3 min

Gender free zone

A series of situations have got me thinking about spaces — overtly sexual or otherwise — that are segregated by gender. What does they say about us as a community? As a society?

Last spring a 21-year-old woman was asked to leave the patio of the Montreal leather bar Le Stud. She filed a human rights complaint, claiming that she’d been discriminated against on the basis of gender. The Quebec human rights commission mediated a settlement and although the details are unknown what’s clear is that, as far as the commission is concerned, it’s okay for a club to cater to men but not to the point where it denies women access.

In 2004 a trans person who presents as a woman was told she couldn’t use the men’s change room at the Central Y in Toronto. She says that regardless of how she looks she knows she’s a man and is more comfortable in the men’s-only areas than in the women’s-only areas. She too filed a human rights complaint on the basis of gender. It’s currently in mediation. (See Complicating Trans Access for more.)

About a month ago I checked out the regular Wednesday men’s porn party at Goodhandy’s with a couple of male friends. It was a fun time (and wow, do I have a newfound respect for male pornstars) but it was also a mite uncomfortable. I had gone expecting to be an outsider and a voyeur; I was ready for that. What I wasn’t ready for was flirtation directed at me by one of the performers. I felt as though I’d been disruptive without meaning to. After all I’d come to observe guys who were into guys, not to distract them.

On a subsequent Wednesday two female patrons stopped by the same party and wound up in the sex booths with one of the performers, causing a bit of a snit among patrons who apparently felt a line had been crossed. Since the incident Goodhandy’s owners say they’ll be instituting a similar policy during men’s sex events that they have when hosting women’s sex parties, letting patrons of the opposite (for lack of a better word) gender know at the door that, although they’re welcome to be there, the focus for the event is on same-gender action and that they’re asked to respect that. Booths will be reserved for same-sex shenanigans at the event.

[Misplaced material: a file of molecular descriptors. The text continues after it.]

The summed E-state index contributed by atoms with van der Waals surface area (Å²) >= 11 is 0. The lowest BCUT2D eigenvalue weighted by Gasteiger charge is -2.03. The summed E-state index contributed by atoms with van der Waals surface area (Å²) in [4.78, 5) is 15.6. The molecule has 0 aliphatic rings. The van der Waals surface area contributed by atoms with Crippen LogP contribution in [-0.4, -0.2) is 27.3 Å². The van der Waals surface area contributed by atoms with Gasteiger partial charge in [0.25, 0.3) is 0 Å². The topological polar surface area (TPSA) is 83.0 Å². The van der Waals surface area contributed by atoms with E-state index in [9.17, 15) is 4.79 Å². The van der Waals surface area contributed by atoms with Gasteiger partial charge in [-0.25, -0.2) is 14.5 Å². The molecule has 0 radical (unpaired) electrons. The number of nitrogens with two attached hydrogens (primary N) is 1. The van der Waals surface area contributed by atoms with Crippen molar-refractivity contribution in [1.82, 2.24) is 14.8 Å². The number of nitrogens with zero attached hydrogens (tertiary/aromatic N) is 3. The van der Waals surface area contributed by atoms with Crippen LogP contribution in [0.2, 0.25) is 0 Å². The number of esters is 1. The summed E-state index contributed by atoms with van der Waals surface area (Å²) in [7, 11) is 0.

Gender-segregated sex spaces are nothing new in the queer scene. The bathhouses don’t generally let in women. (I remember being at the open house of Steamworks just before it opened and being told by a staff person that my date and I were among a lucky few females to have set foot in the place and likely the last to ever do so.) Pussy Palace parties don’t let cissexual men in. When police sent in male officers to a women’s bathhouse event in 2000 the liquor-related charges resulting from the raid were tossed when a judge ruled that by sending in male officers the women’s rights had been violated by the investigation; that it amounted to the legal equivalent of a strip search.

I understand why women and trans people are keen to keep men out of spaces where they expect to be vulnerable, be it the bathhouse or one of the many female-only gyms. A large part of it relates to the perceived threat of sexual assault. It’s a powerful fear for many people, regardless of gender. Presumably it’s this threat that leads human rights commissions to defend women-only spaces while dismantling men-only spaces.

But what are the other reasons for gender segregation? What about wanting to revel in similarity? What about wanting to feel comfortable and free to just be ourselves?

What if we could accomplish that just by virtue of the fact that we’re all human?

In the case of the trans person in the change room the point has been made that the Y is a family institution. What if children saw someone with a penis and breasts?! Well, really, what would happen? Adults would have to explain to them that gender isn’t as simple as the world makes it out to be, which would mean admitting it to ourselves.

I’m not advocating for an end to gendered spaces, per se. I think they have a place. But I like to imagine a world where they’re just not that important. What would it mean for queers, or for society at large, if we were more comfortable being naked in front of each other? Or fucking in front of each other? I suspect we’d learn that we have a lot more in common than previously imagined.